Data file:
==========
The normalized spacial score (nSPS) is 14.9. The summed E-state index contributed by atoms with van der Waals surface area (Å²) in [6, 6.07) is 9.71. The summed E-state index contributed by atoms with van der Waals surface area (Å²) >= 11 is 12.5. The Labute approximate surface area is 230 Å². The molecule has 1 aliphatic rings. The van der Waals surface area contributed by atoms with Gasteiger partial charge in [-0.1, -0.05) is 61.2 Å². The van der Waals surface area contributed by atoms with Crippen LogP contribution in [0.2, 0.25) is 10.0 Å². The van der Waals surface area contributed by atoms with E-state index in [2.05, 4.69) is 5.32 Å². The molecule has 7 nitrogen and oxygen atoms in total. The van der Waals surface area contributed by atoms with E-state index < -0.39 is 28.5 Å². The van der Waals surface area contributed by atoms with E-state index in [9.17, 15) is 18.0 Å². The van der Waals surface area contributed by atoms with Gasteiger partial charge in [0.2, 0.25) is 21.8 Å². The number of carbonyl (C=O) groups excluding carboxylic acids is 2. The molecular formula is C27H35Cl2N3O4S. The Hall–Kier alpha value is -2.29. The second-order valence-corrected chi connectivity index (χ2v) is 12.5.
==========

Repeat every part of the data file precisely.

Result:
The normalized spacial score (nSPS) is 14.9. The summed E-state index contributed by atoms with van der Waals surface area (Å²) in [6, 6.07) is 9.71. The summed E-state index contributed by atoms with van der Waals surface area (Å²) >= 11 is 12.5. The Labute approximate surface area is 230 Å². The molecule has 1 aliphatic rings. The van der Waals surface area contributed by atoms with Gasteiger partial charge in [-0.1, -0.05) is 61.2 Å². The van der Waals surface area contributed by atoms with Crippen LogP contribution in [0.2, 0.25) is 10.0 Å². The van der Waals surface area contributed by atoms with E-state index in [2.05, 4.69) is 5.32 Å². The molecule has 7 nitrogen and oxygen atoms in total. The van der Waals surface area contributed by atoms with E-state index < -0.39 is 28.5 Å². The van der Waals surface area contributed by atoms with E-state index in [9.17, 15) is 18.0 Å². The van der Waals surface area contributed by atoms with Gasteiger partial charge in [0.2, 0.25) is 21.8 Å². The number of carbonyl (C=O) groups excluding carboxylic acids is 2. The molecular formula is C27H35Cl2N3O4S. The Hall–Kier alpha value is -2.29. The second-order valence-corrected chi connectivity index (χ2v) is 12.5.